Commenting in various newspapers over the weekend, he said that the recession has so far avoided falling into a depression because of the methods used by the monetary and fiscal authorities. However, it isn’t over yet and any recovery will be slow and “anaemic”.
In the Guardian this weekend, he said: “The simple lesson when you are deep in recession is that a serious policy error is to reverse stimulus too early, which then sends the economy crashing into a depression. This is what happened in the United States in the 30s. Monetary and fiscal policy were tightened before recovery was firmly established, which drove the country back into a deep recession at the end of 1937.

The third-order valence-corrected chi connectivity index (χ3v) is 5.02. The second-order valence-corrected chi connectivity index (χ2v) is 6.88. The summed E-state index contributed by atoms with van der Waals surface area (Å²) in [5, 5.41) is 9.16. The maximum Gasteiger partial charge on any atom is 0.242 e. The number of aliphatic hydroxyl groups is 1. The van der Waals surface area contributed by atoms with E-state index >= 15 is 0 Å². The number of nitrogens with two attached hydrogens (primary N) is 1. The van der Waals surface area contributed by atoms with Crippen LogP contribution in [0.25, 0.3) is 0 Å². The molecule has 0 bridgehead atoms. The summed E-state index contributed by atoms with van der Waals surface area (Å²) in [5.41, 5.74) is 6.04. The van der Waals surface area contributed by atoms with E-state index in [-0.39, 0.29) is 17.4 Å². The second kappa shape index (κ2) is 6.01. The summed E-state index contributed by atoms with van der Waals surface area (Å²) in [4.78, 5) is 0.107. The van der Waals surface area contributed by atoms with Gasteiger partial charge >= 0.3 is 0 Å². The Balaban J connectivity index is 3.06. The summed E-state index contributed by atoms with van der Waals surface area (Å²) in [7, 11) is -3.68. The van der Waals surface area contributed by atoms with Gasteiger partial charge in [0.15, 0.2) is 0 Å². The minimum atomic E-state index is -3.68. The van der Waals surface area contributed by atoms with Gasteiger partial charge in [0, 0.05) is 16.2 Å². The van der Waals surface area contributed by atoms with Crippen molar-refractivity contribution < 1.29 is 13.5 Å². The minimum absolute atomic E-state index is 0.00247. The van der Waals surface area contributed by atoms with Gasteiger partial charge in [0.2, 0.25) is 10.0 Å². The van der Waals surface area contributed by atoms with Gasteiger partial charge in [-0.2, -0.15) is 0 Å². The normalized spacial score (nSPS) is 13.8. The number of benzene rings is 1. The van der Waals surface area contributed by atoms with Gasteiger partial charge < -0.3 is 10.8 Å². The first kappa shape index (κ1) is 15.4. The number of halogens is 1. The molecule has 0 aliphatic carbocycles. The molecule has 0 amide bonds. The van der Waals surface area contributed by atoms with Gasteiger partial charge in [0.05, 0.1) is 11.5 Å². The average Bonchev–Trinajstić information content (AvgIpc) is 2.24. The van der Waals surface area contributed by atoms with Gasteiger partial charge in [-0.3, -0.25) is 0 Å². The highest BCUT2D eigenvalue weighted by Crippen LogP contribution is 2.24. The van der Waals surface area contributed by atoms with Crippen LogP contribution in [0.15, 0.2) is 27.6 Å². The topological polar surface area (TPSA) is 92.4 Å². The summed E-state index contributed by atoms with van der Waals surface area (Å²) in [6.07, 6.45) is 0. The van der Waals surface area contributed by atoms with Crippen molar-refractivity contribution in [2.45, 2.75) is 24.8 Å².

“And this week into the current economic crisis stepped the Tories with their ill thought-out plans for (a lack of) recovery. Cut public spending here, freeze public sector wages there, reduce the benefits of the poor, raise the pension age, and so on. It was hard to see any group that stood to benefit from their proposals.
“Lesson one in a deep recession is you don't cut public spending until you are into the boom phase. Keynes taught us that. The consequence of cutting too soon is to drive the economy into a depression. That means rapidly rising unemployment, social disorder, rising poverty, falling living standards and even soup kitchens. The Tory economic proposals have the potential to push the British economy into a death spiral of decline that would be almost impossible to reverse for a generation... You don't worry about paying off debt when you are at war: you have other priorities. Win the war first.”